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If you’re here, you may be wondering, is Old Navy fast fashion, or is Old Navy Ethical?
Then you’re in the right place, as we’ll take a deep dive into the brand, asking questions like where Old Navy’s clothes are made and what materials the brand uses.
- Is Old Navy Fast Fashion?
- What Materials Does Old Navy Does Brand Use?
- Is Old Navy Carbon Neutral?
- Where are Old Navy Clothes Made?
- Is Old Navy Ethical?
- Is Old Navy Vegan and Cruelty-Free?
- Does Old Navy Have A Clothing Recycling Program?
- Ecothes Opinion: Sustainability Rating
- 5 Sustainable Alternatives to Old Navy
- Related Posts: Is Old Navy Fast Fashion?
Old Navy is a retail brand founded in 1994 by American retail giant GAP Inc. The brand creates budget clothing essentials for the whole family and has expanded its ranges to include plus size and maternity collections.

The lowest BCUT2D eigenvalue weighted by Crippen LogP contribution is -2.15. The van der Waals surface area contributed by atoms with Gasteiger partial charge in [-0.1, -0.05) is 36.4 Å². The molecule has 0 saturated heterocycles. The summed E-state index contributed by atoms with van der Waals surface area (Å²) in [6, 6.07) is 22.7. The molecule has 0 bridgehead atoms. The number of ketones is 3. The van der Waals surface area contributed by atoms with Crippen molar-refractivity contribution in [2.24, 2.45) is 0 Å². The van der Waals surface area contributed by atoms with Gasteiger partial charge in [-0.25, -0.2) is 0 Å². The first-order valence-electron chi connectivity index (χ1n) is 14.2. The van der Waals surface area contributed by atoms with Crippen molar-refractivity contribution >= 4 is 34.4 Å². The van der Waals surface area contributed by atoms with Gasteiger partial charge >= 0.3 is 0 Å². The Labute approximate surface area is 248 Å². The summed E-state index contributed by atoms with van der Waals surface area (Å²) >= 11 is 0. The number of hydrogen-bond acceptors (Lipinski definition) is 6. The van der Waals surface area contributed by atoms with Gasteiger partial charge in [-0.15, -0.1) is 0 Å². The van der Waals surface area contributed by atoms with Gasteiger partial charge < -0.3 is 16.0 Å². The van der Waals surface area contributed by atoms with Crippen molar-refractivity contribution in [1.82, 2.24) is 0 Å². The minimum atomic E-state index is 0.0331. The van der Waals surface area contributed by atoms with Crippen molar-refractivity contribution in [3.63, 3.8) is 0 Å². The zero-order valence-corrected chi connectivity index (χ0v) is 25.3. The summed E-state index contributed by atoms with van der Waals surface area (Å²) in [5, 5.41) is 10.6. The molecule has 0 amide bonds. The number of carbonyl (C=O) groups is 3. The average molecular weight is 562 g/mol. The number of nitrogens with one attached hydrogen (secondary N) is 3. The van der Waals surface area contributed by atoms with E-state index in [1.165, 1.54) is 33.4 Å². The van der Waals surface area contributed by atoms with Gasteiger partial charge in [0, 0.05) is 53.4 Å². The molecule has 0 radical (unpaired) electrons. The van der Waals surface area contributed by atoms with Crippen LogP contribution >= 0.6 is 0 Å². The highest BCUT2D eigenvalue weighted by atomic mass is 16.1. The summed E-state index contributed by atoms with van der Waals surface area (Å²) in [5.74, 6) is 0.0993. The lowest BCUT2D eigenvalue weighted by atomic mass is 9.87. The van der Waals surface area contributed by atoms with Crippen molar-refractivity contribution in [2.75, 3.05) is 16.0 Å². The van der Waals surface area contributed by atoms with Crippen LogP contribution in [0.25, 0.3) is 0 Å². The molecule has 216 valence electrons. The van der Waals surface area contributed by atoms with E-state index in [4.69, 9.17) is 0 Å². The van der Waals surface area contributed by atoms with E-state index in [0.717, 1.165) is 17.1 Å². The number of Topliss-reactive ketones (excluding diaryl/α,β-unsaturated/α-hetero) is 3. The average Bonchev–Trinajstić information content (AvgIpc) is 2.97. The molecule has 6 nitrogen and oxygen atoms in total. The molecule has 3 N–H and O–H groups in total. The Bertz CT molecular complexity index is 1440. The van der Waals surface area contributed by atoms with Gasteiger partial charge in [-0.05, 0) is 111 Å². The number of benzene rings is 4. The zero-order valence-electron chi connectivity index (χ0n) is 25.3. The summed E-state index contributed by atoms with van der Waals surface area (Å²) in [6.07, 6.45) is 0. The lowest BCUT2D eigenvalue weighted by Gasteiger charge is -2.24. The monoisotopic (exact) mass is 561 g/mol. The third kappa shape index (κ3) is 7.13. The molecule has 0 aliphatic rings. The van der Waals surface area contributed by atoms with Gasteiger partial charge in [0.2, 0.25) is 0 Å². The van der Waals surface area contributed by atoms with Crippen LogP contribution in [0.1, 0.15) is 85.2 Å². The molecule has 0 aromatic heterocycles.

In 2021 Old Navy surpassed $9 billion in sales, making it a key asset in the Gap Inc. portfolio. Old Navy operates online and in-store and operates over 1,200 stores in the US, Mexico, and the world. The brand is owned by parent company GAP inc. which parents Old Navy’s sister companies Banana Republic, Gap, and Athleta.
Is Old Navy Fast Fashion?
Yes, we would consider Old Navy a fast fashion brand.
The brand mass produces thousands of styles in large quantities based on rapidly changing trends and retails its apparel at a low price point – a concept that follows the fast fashion model. For example, at the time of this article, Old Navy had over 3000 different women’s styles alone.
We also feel the brand promotes the over-consumption of its clothing by using regular promotions and points schemes to encourage customers to buy more clothing.
What Materials Does Old Navy Does Brand Use?
Old Navy mainly uses natural fibers such as cotton, synthetic fibers including polyester, and manufactured cellulosic fibers such as viscose to create its collections.